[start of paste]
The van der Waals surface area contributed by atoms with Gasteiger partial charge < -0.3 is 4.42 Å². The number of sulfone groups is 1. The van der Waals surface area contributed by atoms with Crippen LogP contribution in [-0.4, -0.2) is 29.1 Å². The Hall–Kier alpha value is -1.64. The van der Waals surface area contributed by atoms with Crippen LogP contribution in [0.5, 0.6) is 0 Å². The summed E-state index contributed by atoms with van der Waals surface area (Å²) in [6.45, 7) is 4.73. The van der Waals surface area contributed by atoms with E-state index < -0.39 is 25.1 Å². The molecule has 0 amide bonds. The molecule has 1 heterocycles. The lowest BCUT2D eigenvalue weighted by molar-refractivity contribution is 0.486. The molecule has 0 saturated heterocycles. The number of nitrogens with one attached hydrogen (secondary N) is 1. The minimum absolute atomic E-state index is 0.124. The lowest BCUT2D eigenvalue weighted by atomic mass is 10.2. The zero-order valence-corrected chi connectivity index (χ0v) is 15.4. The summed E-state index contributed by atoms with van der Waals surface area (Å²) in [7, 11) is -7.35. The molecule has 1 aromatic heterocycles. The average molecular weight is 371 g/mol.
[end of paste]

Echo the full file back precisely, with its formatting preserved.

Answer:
The van der Waals surface area contributed by atoms with Gasteiger partial charge < -0.3 is 4.42 Å². The number of sulfone groups is 1. The van der Waals surface area contributed by atoms with Crippen LogP contribution in [-0.4, -0.2) is 29.1 Å². The Hall–Kier alpha value is -1.64. The van der Waals surface area contributed by atoms with Crippen LogP contribution in [0.5, 0.6) is 0 Å². The summed E-state index contributed by atoms with van der Waals surface area (Å²) in [6.45, 7) is 4.73. The van der Waals surface area contributed by atoms with E-state index < -0.39 is 25.1 Å². The molecule has 0 amide bonds. The molecule has 1 heterocycles. The lowest BCUT2D eigenvalue weighted by molar-refractivity contribution is 0.486. The molecule has 0 saturated heterocycles. The number of nitrogens with one attached hydrogen (secondary N) is 1. The minimum absolute atomic E-state index is 0.124. The lowest BCUT2D eigenvalue weighted by atomic mass is 10.2. The zero-order valence-corrected chi connectivity index (χ0v) is 15.4. The summed E-state index contributed by atoms with van der Waals surface area (Å²) in [7, 11) is -7.35. The molecule has 1 aromatic heterocycles. The average molecular weight is 371 g/mol.